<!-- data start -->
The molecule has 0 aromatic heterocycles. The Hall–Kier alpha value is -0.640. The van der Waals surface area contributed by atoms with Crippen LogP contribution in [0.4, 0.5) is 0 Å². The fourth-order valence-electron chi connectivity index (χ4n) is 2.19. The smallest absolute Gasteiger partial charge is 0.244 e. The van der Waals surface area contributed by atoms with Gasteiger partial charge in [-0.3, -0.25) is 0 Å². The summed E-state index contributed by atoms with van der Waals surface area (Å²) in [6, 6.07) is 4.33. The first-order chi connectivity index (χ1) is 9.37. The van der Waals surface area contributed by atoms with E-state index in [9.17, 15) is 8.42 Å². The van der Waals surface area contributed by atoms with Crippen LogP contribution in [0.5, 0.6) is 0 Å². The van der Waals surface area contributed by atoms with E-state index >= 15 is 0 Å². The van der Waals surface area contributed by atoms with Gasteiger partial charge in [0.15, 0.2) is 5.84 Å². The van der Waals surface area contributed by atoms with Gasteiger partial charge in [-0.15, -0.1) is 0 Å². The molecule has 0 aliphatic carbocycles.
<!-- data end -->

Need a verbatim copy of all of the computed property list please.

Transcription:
The molecule has 0 aromatic heterocycles. The Hall–Kier alpha value is -0.640. The van der Waals surface area contributed by atoms with Crippen LogP contribution in [0.4, 0.5) is 0 Å². The fourth-order valence-electron chi connectivity index (χ4n) is 2.19. The smallest absolute Gasteiger partial charge is 0.244 e. The van der Waals surface area contributed by atoms with Gasteiger partial charge in [-0.3, -0.25) is 0 Å². The summed E-state index contributed by atoms with van der Waals surface area (Å²) in [6, 6.07) is 4.33. The first-order chi connectivity index (χ1) is 9.37. The van der Waals surface area contributed by atoms with E-state index in [9.17, 15) is 8.42 Å². The van der Waals surface area contributed by atoms with Crippen LogP contribution in [0.5, 0.6) is 0 Å². The van der Waals surface area contributed by atoms with E-state index >= 15 is 0 Å². The van der Waals surface area contributed by atoms with Gasteiger partial charge in [0.15, 0.2) is 5.84 Å². The van der Waals surface area contributed by atoms with Gasteiger partial charge in [-0.15, -0.1) is 0 Å². The molecule has 0 aliphatic carbocycles.